Corey Cunningham's Business of Dreams is all about emotional catharsis. When his father passed away a few years ago, Cunningham took leave from his long-running Bay Area/LA musical partnerships Magic Bullets and Terry Malts to return to his home state of Tennessee to grieve and confront his past.
Making music to cope with this loss resulted in Business of Dreams' lovely eponymous debut album, an unexpected pop pleasure that wound up on Bandcamp's and Raven Sings The Blues' year-end lists for 2017. Soon the live version of Business Of Dreams took shape as Cunningham opened for Rogue Wave on a national tour and played scores of local shows with Frankie Rose, Real Estate and many others.
With his new album "Ripe For Anarchy," Cunningham has honed the songwriting with an eye towards regret, existence, and perseverance. "When I’m gone you won’t cry for me, focus on the moment, be free," he sings on "Chasing That Feeling." And that’s the mantra here: it’s time to let go. "The album is about living in the moment, shedding neurosis, and the desire to discard the general societal malaise we’ve been roped into."
"Ripe For Anarchy" is a through-and-through ode to indie pop, in the historic definition of the genre. "My Old Town" and "N.R.E.A.M." could be album cuts on a Grant McLennan solo album, "Don’t Let Our Time Expire" and "Naive Scenes" could be The Smiths, the Sparklehorse cover "The Hatchet Song" bears an uncanny resemblance to Australian pop pioneers Even As We Speak, and "I Feel Dread" has the unmistakable earmarks of The Field Mice.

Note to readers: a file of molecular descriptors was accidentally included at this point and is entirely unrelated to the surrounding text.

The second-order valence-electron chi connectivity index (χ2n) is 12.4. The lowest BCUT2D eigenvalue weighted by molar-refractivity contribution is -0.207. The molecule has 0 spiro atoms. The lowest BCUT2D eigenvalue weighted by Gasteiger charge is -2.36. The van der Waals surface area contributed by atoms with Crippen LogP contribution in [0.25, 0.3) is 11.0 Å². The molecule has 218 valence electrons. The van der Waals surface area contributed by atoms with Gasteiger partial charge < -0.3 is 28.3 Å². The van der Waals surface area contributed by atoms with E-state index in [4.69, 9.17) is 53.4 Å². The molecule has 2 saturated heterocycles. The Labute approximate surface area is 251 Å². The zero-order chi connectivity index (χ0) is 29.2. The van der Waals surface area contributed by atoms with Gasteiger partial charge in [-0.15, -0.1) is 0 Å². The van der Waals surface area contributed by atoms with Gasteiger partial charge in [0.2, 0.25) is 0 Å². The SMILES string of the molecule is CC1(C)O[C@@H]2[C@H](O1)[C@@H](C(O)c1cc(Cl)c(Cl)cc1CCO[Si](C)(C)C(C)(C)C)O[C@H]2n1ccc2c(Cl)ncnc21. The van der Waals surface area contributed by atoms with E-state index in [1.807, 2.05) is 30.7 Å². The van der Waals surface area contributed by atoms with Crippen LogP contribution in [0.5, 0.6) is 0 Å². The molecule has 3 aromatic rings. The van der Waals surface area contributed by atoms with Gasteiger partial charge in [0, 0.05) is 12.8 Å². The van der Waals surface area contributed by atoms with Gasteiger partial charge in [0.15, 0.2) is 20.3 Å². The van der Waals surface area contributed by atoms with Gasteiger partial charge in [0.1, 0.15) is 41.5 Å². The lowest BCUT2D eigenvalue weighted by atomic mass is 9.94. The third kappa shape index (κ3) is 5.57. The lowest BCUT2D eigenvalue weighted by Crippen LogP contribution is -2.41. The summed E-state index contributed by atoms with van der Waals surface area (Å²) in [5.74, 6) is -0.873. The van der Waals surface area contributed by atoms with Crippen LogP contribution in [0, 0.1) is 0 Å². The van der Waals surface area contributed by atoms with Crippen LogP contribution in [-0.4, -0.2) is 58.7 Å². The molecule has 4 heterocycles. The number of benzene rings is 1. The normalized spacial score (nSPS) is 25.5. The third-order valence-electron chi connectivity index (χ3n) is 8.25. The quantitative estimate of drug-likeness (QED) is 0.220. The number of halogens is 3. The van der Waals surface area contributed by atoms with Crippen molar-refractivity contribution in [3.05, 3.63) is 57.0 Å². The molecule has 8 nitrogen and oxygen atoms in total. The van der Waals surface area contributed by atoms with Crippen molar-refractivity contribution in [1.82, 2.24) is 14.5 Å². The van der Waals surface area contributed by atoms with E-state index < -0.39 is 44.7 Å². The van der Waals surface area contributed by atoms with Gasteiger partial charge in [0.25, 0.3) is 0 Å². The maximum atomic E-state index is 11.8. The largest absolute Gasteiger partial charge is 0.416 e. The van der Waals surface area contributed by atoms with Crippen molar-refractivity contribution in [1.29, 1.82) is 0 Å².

And while he may be more noted for playing guitar in Terry Malts, Smokescreens, and Merge Records' Mike Krol's backing band, Cunningham is most at home making soft sounds extolling the wounded and mournful. "I think music is the most personal of mediums. You can work and listen, you can run and listen, you can drive and listen. And I think I’m a misfit. If I can make the most personal music for misfits, then I’m satisfied."